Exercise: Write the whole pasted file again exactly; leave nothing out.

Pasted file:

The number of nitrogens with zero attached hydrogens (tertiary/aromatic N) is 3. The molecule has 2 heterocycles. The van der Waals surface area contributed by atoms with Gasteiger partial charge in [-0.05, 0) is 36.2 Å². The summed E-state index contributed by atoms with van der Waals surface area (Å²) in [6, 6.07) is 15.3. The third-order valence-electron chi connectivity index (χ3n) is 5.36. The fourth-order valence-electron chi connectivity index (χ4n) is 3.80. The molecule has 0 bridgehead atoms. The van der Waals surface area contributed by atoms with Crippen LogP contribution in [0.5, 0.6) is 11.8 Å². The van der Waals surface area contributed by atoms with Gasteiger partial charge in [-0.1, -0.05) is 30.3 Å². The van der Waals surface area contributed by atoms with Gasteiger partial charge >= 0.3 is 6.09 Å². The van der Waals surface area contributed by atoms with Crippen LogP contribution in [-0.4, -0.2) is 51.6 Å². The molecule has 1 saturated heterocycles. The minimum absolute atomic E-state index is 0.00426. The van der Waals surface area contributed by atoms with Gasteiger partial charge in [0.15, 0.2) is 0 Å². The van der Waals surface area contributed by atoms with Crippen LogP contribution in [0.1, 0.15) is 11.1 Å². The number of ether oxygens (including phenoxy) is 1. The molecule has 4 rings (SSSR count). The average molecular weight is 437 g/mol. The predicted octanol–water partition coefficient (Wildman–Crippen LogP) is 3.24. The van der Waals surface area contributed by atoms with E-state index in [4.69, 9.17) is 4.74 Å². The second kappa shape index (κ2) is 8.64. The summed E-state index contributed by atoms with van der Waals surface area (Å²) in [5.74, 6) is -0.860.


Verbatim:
The number of nitrogens with zero attached hydrogens (tertiary/aromatic N) is 3. The molecule has 2 heterocycles. The van der Waals surface area contributed by atoms with Gasteiger partial charge in [-0.05, 0) is 36.2 Å². The summed E-state index contributed by atoms with van der Waals surface area (Å²) in [6, 6.07) is 15.3. The third-order valence-electron chi connectivity index (χ3n) is 5.36. The fourth-order valence-electron chi connectivity index (χ4n) is 3.80. The molecule has 0 bridgehead atoms. The van der Waals surface area contributed by atoms with Crippen LogP contribution in [0.5, 0.6) is 11.8 Å². The van der Waals surface area contributed by atoms with Gasteiger partial charge in [-0.1, -0.05) is 30.3 Å². The van der Waals surface area contributed by atoms with Gasteiger partial charge >= 0.3 is 6.09 Å². The van der Waals surface area contributed by atoms with Crippen LogP contribution in [-0.4, -0.2) is 51.6 Å². The molecule has 1 saturated heterocycles. The minimum absolute atomic E-state index is 0.00426. The van der Waals surface area contributed by atoms with Gasteiger partial charge in [0.15, 0.2) is 0 Å². The van der Waals surface area contributed by atoms with Crippen LogP contribution in [0.1, 0.15) is 11.1 Å². The number of ether oxygens (including phenoxy) is 1. The molecule has 4 rings (SSSR count). The average molecular weight is 437 g/mol. The predicted octanol–water partition coefficient (Wildman–Crippen LogP) is 3.24. The van der Waals surface area contributed by atoms with E-state index in [4.69, 9.17) is 4.74 Å². The second kappa shape index (κ2) is 8.64. The summed E-state index contributed by atoms with van der Waals surface area (Å²) in [5.74, 6) is -0.860.